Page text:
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In 1935, after the grand tour I submitted to a course of traditional training in Hatha Yoga, taking notes and making critical observations in order to appraise the results in the light of experience rather than of theory. I was, in fact, induced to make this practical trial of Yoga because of the disappointments I experienced in. connection with Yoga theory. The theories, about which there is an abundant literature, were confusing rather than informative regarding the practical content and discipline of Hatha Yoga. To this end I became the sincere disciple of a highly esteemed teacher and settled down at his retreat in the hills near Ranchi. Under his supervision and guidance I adhered to the rigid discipline imposed upon one who wishes to practice Hatha Yoga.

In order to further my studies, it was suggested by my teacher that I go to Tibet. According to him, what has become mere tradition in India is still living and visible in the ancient monasteries of that isolated land of mysteries. Immediately I set forth. My first intimate contact with the training as it is found in Tibet was through a renowned hermit on the Tibetan border in. northern Sikkim. With him, by means of an interpreter, I was able to converse about the doctrines and literature of Tibetan Lamaism. Through him I was able to make a general inventory of the literature of the Kargyüpa sect, which contains the earliest material taken into Tibet from India from the seventh to the eleventh century. My travels culminated in a pilgrimage to the holy city, Lhasa, where I was accepted as an incarnation of a Tibetan Saint.


This removed all obstacles and enabled me to take part in the religious ceremonies of the Jo-Wo Kang and the Ramoche, the two sacred temples in Lhasa, in rites held at the tomb of the last Dalai Lama in the Nam Gyal Choide of the Potala, as well as to attend the services held in many of the smaller shrines of that great palace. Opportunity was given for me to participate in ceremonies and discuss the teachings with some of the leading lamas of the famed monasteries of Drepong, Sera, Ganden, Dochen, Dra-Yarpa, Palkor Choide, at Gyantse, Tashi-Lumpo, in. Shigatse, and Saskya, the Oxford of Asia, which was the original seat of learning in Tibet and today houses one of the largest libraries of the land.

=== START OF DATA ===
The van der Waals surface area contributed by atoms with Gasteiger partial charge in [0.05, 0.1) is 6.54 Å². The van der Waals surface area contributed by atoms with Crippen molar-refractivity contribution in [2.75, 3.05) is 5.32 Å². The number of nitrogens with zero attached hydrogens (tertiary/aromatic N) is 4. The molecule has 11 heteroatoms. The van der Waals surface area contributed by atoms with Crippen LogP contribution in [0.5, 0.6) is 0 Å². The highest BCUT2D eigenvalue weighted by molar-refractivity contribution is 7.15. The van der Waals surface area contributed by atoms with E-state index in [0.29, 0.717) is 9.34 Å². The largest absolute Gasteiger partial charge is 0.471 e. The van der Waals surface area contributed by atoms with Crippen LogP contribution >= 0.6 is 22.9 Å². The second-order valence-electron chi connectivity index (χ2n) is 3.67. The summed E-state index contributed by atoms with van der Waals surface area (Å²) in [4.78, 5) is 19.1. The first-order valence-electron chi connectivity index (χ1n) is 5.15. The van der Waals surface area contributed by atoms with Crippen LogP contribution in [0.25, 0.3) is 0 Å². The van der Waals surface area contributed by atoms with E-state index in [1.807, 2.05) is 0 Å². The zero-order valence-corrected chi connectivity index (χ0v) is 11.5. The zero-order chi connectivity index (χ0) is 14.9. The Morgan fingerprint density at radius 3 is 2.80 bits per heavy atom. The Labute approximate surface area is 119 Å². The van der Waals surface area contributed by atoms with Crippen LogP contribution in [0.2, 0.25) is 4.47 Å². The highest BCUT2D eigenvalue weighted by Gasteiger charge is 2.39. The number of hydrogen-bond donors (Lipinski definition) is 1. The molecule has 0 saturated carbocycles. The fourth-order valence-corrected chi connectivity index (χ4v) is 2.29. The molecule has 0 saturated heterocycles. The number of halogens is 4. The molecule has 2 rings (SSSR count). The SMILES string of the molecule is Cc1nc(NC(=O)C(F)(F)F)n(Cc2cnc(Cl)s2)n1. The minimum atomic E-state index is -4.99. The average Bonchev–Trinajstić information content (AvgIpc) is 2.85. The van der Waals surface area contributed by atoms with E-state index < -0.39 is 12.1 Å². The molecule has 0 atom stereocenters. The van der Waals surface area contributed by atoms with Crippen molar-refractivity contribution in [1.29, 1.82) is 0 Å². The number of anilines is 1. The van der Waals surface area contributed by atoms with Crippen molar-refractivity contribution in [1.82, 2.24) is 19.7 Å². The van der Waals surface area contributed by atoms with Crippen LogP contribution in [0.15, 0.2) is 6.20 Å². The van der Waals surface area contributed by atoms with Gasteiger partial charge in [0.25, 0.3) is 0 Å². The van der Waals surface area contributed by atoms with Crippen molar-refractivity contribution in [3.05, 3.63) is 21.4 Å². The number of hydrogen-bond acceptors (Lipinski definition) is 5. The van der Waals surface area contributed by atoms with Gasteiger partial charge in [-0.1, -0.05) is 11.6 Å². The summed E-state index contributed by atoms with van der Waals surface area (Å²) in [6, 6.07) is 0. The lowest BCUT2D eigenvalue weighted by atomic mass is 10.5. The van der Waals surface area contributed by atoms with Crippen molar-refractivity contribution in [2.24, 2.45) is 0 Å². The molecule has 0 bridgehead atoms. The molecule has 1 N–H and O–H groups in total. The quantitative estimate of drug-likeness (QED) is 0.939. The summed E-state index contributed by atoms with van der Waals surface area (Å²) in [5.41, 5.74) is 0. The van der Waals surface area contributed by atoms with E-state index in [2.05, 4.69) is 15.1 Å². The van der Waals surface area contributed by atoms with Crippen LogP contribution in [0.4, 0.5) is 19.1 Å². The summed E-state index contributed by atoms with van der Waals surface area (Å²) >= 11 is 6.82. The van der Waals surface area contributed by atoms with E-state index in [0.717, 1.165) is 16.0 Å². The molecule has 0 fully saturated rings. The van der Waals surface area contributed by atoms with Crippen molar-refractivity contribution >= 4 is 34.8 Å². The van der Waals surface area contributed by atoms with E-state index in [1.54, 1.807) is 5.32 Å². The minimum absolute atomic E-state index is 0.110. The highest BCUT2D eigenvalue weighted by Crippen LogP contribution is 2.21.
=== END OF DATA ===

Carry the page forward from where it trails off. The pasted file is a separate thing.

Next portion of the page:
During my stay in. Lhasa, a learned geshe from the Sera monastery lived with me. He helped me to find and classify the literature I sought and instructed me as well in the religious practices used in the monasteries of the Gelupa sect, the ruling sect today. At the same time I was able to have the guidance of another lama, who was the head of a small Kargyüpa monastery a few days distant from Lhasa. He was with me daily for some time, and we discussed Kargyüpa beliefs and practices as contrasted with those of other sects. Throughout my entire stay in Tibet I was constantly in touch with other lamas of good repute, checking what I had heard and read. A survey of this sort could only scratch the surface, but it helped me to interpret my practical discipline and to obtain a sense of what Yoga means in their lives. I do not report my Tibetan experience here, because it was merely background for my training in India.

Any attempt to prove the merits of the art of Yoga would be futile. If a thousand volumes were quoted in its favour and all the rules of logic and sophistry were employed, the doubts and scepticism of modern man would still remain. Therefore this study is not an attempt to prove the merits of Yoga or to explain its results. Instead, I here present a report of my personal experiences in learning and practising the basic techniques of Hatha Yoga, in order to give the Western reader an accurate account of the conduct of a typical oriental course in that Yoga; and I accompany my description, with references to the relevant passages from the classic texts in order that the critical reader may estimate the extent to which tradition is followed and may more readily correlate theory and practice. The chief texts I have used for this purpose are, for obvious reasons, the most familiar translations: Hatha Yoga Pradîpikã, translated by Pancham Sinh; Gheranda Samhitã, translated by Sri Chandra Vasu; Siva Samhitã, translated by Rai Bahadur Sria Chandra Vidyarnava. Where there seemed to be a questionable interpretation of the text I have taken the liberty, for the sake of consistency, to make a few minor corrections.

When I went to India, I did not present myself as an academic research student, trying to probe into the intimacies of ancient cultural patterns; instead, I became a disciple and in this way one of the Yogîs in body and spirit, without reservation, for I wanted to taste their teachings.[1]